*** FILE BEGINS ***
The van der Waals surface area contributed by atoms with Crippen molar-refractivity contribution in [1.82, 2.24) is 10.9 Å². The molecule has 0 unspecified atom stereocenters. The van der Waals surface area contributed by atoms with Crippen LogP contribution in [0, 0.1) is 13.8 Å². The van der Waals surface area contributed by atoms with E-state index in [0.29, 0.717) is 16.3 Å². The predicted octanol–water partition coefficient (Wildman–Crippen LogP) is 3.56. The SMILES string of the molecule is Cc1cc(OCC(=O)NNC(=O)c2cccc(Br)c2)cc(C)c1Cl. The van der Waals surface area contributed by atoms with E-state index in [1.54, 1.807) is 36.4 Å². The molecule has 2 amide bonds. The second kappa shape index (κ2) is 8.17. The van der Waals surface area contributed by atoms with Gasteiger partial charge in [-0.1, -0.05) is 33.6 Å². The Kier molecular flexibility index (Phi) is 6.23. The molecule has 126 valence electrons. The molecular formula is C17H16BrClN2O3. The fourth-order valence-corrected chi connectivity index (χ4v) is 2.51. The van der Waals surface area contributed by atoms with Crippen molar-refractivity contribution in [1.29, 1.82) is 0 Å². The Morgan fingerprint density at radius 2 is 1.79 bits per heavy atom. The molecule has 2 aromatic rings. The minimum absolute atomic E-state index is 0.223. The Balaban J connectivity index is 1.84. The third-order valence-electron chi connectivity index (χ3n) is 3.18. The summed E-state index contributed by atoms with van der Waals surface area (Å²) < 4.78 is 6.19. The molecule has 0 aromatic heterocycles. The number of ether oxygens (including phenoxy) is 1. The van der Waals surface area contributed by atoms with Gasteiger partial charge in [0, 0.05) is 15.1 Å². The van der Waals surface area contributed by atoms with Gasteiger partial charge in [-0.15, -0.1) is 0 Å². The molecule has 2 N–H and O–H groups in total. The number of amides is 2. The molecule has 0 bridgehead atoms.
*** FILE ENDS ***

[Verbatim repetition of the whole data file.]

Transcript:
The van der Waals surface area contributed by atoms with Crippen molar-refractivity contribution in [1.82, 2.24) is 10.9 Å². The molecule has 0 unspecified atom stereocenters. The van der Waals surface area contributed by atoms with Crippen LogP contribution in [0, 0.1) is 13.8 Å². The van der Waals surface area contributed by atoms with E-state index in [0.29, 0.717) is 16.3 Å². The predicted octanol–water partition coefficient (Wildman–Crippen LogP) is 3.56. The SMILES string of the molecule is Cc1cc(OCC(=O)NNC(=O)c2cccc(Br)c2)cc(C)c1Cl. The van der Waals surface area contributed by atoms with E-state index in [1.54, 1.807) is 36.4 Å². The molecule has 2 amide bonds. The second kappa shape index (κ2) is 8.17. The van der Waals surface area contributed by atoms with Gasteiger partial charge in [-0.1, -0.05) is 33.6 Å². The Kier molecular flexibility index (Phi) is 6.23. The molecule has 126 valence electrons. The molecular formula is C17H16BrClN2O3. The fourth-order valence-corrected chi connectivity index (χ4v) is 2.51. The van der Waals surface area contributed by atoms with Crippen molar-refractivity contribution in [1.29, 1.82) is 0 Å². The Morgan fingerprint density at radius 2 is 1.79 bits per heavy atom. The molecule has 2 aromatic rings. The minimum absolute atomic E-state index is 0.223. The Balaban J connectivity index is 1.84. The third-order valence-electron chi connectivity index (χ3n) is 3.18. The summed E-state index contributed by atoms with van der Waals surface area (Å²) < 4.78 is 6.19. The molecule has 0 aromatic heterocycles. The number of ether oxygens (including phenoxy) is 1. The van der Waals surface area contributed by atoms with Gasteiger partial charge in [0, 0.05) is 15.1 Å². The van der Waals surface area contributed by atoms with Gasteiger partial charge in [-0.15, -0.1) is 0 Å². The molecule has 2 N–H and O–H groups in total. The number of amides is 2. The molecule has 0 bridgehead atoms.